Titian’s works are often seen as embodying the famous tradition of Venetian Renaissance painting. But how ‘Venetian’ was Titian, and can his unique works be taken as truly representative of his adoptive city? This comprehensive new study, covering Titian’s long career and varied output, highlights the tensions between the individualism of his work and the conservative mores of Venice. Titian and the End of the Venetian Renaissance argues that Titian’s works were self-consciously original, freely and intentionally undermining the traditional, more modest approach to painting in Venice – a position that frequently caused disputes with local artists and patrons.
This book, now available in paperback, charts Titian’s early stylistic independence from his master Giovanni Bellini, his radical innovations to the classical altarpiece and his meteoric break from the normal conﬁnes of Venice’s artistic culture. Titian competitively cultivated a professional identity and his dynamic career was epitomized by the development of his ‘late style’, which set him apart from all predecessors and was intended to defy emulation by any followers. It was through this ﬁnal individualistic departure that Titian effectively brought the Renaissance tradition of painting to an end. This ground-breaking interpretation will be of interest to all scholars and students of Renaissance and Venetian art history.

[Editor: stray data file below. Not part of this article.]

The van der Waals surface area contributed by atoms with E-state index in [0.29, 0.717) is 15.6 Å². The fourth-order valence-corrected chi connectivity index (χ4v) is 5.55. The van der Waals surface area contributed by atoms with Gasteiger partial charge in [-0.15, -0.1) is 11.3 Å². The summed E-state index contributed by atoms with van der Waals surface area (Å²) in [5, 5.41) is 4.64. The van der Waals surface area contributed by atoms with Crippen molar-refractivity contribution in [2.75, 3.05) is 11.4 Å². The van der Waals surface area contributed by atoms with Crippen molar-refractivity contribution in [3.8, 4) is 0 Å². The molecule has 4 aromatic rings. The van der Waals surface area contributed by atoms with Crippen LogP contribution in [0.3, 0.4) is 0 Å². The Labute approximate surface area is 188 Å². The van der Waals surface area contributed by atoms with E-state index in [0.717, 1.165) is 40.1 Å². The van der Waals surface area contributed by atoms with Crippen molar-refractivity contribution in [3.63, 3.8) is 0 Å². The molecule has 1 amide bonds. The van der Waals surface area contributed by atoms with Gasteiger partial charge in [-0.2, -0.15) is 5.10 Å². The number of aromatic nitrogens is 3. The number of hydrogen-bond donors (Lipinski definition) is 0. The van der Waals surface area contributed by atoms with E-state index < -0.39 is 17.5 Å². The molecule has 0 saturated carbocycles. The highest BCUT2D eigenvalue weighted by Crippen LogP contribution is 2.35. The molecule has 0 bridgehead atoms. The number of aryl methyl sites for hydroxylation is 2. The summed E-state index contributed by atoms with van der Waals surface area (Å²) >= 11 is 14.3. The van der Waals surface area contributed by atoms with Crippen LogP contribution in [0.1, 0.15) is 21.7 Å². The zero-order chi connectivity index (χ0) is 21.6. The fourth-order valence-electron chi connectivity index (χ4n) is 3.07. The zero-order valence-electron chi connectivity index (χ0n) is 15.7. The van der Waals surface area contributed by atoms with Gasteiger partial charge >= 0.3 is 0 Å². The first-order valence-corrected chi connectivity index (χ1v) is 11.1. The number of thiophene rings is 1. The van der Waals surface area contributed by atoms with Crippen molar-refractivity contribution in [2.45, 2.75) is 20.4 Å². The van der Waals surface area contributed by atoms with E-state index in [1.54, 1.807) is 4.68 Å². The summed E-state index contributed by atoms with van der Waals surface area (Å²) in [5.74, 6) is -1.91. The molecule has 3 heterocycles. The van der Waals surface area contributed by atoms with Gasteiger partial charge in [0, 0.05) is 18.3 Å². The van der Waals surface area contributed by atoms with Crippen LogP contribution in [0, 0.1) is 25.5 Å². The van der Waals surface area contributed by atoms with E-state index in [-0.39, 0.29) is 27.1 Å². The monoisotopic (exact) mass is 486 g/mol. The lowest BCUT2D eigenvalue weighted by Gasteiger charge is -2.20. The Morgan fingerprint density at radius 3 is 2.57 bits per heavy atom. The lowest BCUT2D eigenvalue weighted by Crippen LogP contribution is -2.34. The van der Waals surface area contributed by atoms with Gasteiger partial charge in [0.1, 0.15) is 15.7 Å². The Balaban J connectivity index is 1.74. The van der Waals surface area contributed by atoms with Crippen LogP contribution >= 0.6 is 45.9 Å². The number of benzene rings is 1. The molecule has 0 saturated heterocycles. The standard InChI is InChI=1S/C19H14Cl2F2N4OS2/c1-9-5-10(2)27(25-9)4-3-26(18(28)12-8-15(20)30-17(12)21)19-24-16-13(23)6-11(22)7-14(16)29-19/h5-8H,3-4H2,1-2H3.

‘‘This highly original study prises Titian away from the Venetian tradition, arguing that his works rebelled against their local context far more often than they cosied up to it. Nichols discerns the painter’s strident individualism throughout his career, from his early efforts to break with his master, Giovanni Bellini, to his formal experiments with the classical altarpiece and, ultimately, in his inimitable late style.’ – Apollo
‘Nichols’s book takes readers through Titian’s career in a chronological and thematic progression. His conclusions are consistently thought-provoking, engaging, and often heterodox, stressing difference, contrast and the uniqueness of Titian’s work . . . [a] nicely illustrated and well-produced volume . . . offers a challenging alternative view of one of the most important artists of the Italian Renaissance. Recommended.’ – Choice
‘Nichols’s book offers the kind of free-flowing and deeply intelligent analysis of a painter’s career that can only be produced after long study and intimate familiarity with his subject.’ – Canadian Society for Renaissance Studies
Tom Nichols is Reader in the History of Art at the University of Glasgow and author of Tintoretto: Tradition and Identity (Reaktion, 1999), The Art of Poverty (2007) and Renaissance Art (2010).